Partdadge History, Family Crest & Coats of Arms
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The origins of the Partdadge surname lie with the Anglo-Saxon tribes of Britain. The name Partdadge began when someone in that family worked as a hunter or someone who caught partridges. Occupational names that were derived from the common trades of the medieval era transcended European cultural and linguistic boundaries. Occupational names have remained fairly common in the modern period. This is attested to by the continuing appearance of occupational suffixes at the end of many English surnames. Some of these suffixes include: herd, monger, maker, hewer, smith, and wright.
Early Origins of the Partdadge family
The surname Partdadge was first found in Kent. However, the parish of Miserden, Yorkshire tells an important story of the family's early lineage. "The manor of Wishanger, here, is of very ancient date, and was the seat of the Partriges, of whom William Partrige, of Cirencester and Wishanger, was summoned by the heralds at their first visitation of the county in the reign of Henry VIII.; from him the manor descended lineally for ten generations, and it was the principal seat of the family until the commencement of the present century, when it was sold. The manor-house, though partly taken down and otherwise injured, is still standing, as a farmhouse; the porch bears the arms of Partrige impaling those of Ernley of Wiltshire, on a large stone over the entrance, Robert Partrige having married into the Ernley family in the 16th century." 
Early History of the Partdadge family
This web page shows only a small excerpt of our Partdadge research. Another 74 words (5 lines of text) covering the years 1451, 1552, 1546, 1547, 1544, 1551, 1566, 1603, 1686, 1635, 1703, 1675, 1748, 1644, 1715, 1680 and 1710 are included under the topic Early Partdadge History in all our PDF Extended History products and printed products wherever possible.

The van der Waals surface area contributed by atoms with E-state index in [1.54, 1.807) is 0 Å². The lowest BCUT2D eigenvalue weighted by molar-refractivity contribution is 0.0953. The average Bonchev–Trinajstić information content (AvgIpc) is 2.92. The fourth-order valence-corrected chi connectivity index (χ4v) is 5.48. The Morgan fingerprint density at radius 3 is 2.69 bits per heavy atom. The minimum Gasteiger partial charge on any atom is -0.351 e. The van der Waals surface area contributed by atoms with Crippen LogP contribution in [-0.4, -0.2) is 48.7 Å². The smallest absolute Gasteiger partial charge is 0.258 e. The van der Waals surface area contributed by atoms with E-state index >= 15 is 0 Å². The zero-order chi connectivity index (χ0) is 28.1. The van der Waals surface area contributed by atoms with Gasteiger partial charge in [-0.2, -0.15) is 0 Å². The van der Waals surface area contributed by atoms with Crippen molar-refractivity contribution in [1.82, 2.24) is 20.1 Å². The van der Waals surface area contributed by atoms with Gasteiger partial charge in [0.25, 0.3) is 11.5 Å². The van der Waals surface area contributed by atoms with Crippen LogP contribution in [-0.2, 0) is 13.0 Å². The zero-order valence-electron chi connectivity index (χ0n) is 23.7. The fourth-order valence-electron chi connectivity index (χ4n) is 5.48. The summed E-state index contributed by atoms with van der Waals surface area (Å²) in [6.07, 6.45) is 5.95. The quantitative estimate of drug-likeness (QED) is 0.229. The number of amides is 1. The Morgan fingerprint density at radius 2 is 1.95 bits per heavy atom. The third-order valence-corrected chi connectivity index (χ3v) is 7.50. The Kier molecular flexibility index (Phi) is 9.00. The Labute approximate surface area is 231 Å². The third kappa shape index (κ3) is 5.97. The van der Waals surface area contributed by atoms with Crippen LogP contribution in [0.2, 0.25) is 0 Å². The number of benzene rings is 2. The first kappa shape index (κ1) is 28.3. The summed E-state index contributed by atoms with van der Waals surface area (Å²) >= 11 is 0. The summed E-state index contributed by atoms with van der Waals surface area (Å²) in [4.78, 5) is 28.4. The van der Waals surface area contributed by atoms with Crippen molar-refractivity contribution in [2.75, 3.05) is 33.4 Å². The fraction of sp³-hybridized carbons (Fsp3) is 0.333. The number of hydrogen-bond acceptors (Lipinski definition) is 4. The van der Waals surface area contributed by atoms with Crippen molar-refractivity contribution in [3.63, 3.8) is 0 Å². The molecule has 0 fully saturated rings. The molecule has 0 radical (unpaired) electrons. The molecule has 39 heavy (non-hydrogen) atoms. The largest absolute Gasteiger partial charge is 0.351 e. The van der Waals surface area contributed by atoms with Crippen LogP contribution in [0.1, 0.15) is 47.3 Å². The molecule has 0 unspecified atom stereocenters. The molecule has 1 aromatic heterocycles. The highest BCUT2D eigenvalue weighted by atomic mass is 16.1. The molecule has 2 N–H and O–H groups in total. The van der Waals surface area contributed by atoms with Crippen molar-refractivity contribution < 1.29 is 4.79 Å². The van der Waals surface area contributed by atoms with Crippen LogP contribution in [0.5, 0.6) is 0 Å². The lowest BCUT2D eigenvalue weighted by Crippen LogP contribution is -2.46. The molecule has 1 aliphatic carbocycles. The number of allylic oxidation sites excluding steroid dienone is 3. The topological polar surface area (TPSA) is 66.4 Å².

Partdadge Spelling Variations
One relatively recent invention that did much to standardize English spelling was the printing press. However, before its invention even the most literate people recorded their names according to sound rather than spelling. The spelling variations under which the name Partdadge has appeared include Partridge, Pettridge, Patridge, Patrige, Partrich and others.
Early Notables of the Partdadge family (pre 1700)
Distinguished members of the family include Peter Partridge (d. 1451), Chancellor of Lincoln Cathedral, was educated at Oxford University; and Sir Miles Partridge (d. 1552), English courtier, relative of William Partridge of Wishanger in Miserden, Gloucestershire. Sheriff of Gloucestershire (1546-1547.) He held the manor of Almondsbury in 1544. He was convicted of felony, and hanged on Tower Hill on Friday 26 Feb. 1551.
John Partridge ( fl. 1566), was an English translator and...
Another 70 words (5 lines of text) are included under the topic Early Partdadge Notables in all our PDF Extended History products and printed products wherever possible.
Migration of the Partdadge family
At this time, the shores of the New World beckoned many English families that felt that the social climate in England was oppressive and lacked opportunity for change. Thousands left England at great expense in ships that were overcrowded and full of disease. A great portion of these settlers never survived the journey and even a greater number arrived sick, starving, and without a penny. The survivors, however, were often greeted with greater opportunity than they could have experienced back home. These English settlers made significant contributions to those colonies that would eventually become the United States and Canada. An examination of early immigration records and passenger ship lists revealed that people bearing the name Partdadge arrived in North America very early: John Partridge, who arrived in Virginia in 1615; Richard Partridge, who arrived in Virginia in 1620; Joe Partridge, who settled in Virginia in 1635; Mary Partridge, who arrived in Massachusetts in 1636.
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- ^ Lewis, Samuel, A Topographical Dictionary of England. Institute of Historical Research, 1848, Print.